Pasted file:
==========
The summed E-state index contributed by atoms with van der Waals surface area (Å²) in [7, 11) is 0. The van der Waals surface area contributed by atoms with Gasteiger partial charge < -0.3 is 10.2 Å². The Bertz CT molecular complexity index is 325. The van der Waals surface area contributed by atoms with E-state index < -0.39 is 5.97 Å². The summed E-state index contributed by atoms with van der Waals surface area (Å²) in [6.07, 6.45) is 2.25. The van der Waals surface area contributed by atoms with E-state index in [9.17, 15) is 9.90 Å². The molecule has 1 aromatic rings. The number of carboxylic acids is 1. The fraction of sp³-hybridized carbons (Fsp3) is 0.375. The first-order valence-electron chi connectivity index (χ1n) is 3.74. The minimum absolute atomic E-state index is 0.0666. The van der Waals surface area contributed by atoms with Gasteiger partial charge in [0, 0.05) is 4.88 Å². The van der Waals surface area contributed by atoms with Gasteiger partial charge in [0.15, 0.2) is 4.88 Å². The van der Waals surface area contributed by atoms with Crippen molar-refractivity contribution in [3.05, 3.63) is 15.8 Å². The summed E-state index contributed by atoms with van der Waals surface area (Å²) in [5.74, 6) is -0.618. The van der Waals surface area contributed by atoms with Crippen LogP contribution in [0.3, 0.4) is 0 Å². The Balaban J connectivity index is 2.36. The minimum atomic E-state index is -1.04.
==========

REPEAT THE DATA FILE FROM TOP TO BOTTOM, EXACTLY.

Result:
The summed E-state index contributed by atoms with van der Waals surface area (Å²) in [7, 11) is 0. The van der Waals surface area contributed by atoms with Gasteiger partial charge < -0.3 is 10.2 Å². The Bertz CT molecular complexity index is 325. The van der Waals surface area contributed by atoms with E-state index < -0.39 is 5.97 Å². The summed E-state index contributed by atoms with van der Waals surface area (Å²) in [6.07, 6.45) is 2.25. The van der Waals surface area contributed by atoms with E-state index in [9.17, 15) is 9.90 Å². The molecule has 1 aromatic rings. The number of carboxylic acids is 1. The fraction of sp³-hybridized carbons (Fsp3) is 0.375. The first-order valence-electron chi connectivity index (χ1n) is 3.74. The minimum absolute atomic E-state index is 0.0666. The van der Waals surface area contributed by atoms with Gasteiger partial charge in [0, 0.05) is 4.88 Å². The van der Waals surface area contributed by atoms with Gasteiger partial charge in [0.15, 0.2) is 4.88 Å². The van der Waals surface area contributed by atoms with Crippen molar-refractivity contribution in [3.05, 3.63) is 15.8 Å². The summed E-state index contributed by atoms with van der Waals surface area (Å²) in [5.74, 6) is -0.618. The van der Waals surface area contributed by atoms with Crippen LogP contribution in [0.3, 0.4) is 0 Å². The Balaban J connectivity index is 2.36. The minimum atomic E-state index is -1.04.